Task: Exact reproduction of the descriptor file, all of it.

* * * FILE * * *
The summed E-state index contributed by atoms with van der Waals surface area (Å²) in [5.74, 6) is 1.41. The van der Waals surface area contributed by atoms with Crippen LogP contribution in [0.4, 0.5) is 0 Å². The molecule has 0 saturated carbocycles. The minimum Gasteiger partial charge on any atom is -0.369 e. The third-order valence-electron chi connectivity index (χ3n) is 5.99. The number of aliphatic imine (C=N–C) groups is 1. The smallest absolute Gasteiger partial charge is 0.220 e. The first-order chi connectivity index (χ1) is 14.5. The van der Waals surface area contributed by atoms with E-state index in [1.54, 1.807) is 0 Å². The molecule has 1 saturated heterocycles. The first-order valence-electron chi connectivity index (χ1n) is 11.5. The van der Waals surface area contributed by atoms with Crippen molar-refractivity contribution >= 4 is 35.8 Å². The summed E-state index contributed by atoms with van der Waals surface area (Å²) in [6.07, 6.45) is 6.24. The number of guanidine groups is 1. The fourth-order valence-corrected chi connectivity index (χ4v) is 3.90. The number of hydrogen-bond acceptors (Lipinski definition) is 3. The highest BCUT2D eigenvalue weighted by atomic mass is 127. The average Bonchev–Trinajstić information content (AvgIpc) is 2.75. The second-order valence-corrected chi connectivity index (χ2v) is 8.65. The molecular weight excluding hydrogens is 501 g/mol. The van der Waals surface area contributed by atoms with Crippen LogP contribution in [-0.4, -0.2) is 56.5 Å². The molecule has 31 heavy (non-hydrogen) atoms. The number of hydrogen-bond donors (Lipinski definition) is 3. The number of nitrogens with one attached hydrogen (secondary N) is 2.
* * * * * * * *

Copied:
The summed E-state index contributed by atoms with van der Waals surface area (Å²) in [5.74, 6) is 1.41. The van der Waals surface area contributed by atoms with Crippen LogP contribution in [0.4, 0.5) is 0 Å². The molecule has 0 saturated carbocycles. The minimum Gasteiger partial charge on any atom is -0.369 e. The third-order valence-electron chi connectivity index (χ3n) is 5.99. The number of aliphatic imine (C=N–C) groups is 1. The smallest absolute Gasteiger partial charge is 0.220 e. The first-order chi connectivity index (χ1) is 14.5. The van der Waals surface area contributed by atoms with E-state index in [1.54, 1.807) is 0 Å². The molecule has 1 saturated heterocycles. The first-order valence-electron chi connectivity index (χ1n) is 11.5. The van der Waals surface area contributed by atoms with Crippen molar-refractivity contribution >= 4 is 35.8 Å². The summed E-state index contributed by atoms with van der Waals surface area (Å²) in [6.07, 6.45) is 6.24. The number of guanidine groups is 1. The fourth-order valence-corrected chi connectivity index (χ4v) is 3.90. The number of hydrogen-bond acceptors (Lipinski definition) is 3. The highest BCUT2D eigenvalue weighted by atomic mass is 127. The average Bonchev–Trinajstić information content (AvgIpc) is 2.75. The second-order valence-corrected chi connectivity index (χ2v) is 8.65. The molecular weight excluding hydrogens is 501 g/mol. The van der Waals surface area contributed by atoms with Crippen LogP contribution in [-0.4, -0.2) is 56.5 Å². The molecule has 31 heavy (non-hydrogen) atoms. The number of hydrogen-bond donors (Lipinski definition) is 3. The number of nitrogens with one attached hydrogen (secondary N) is 2.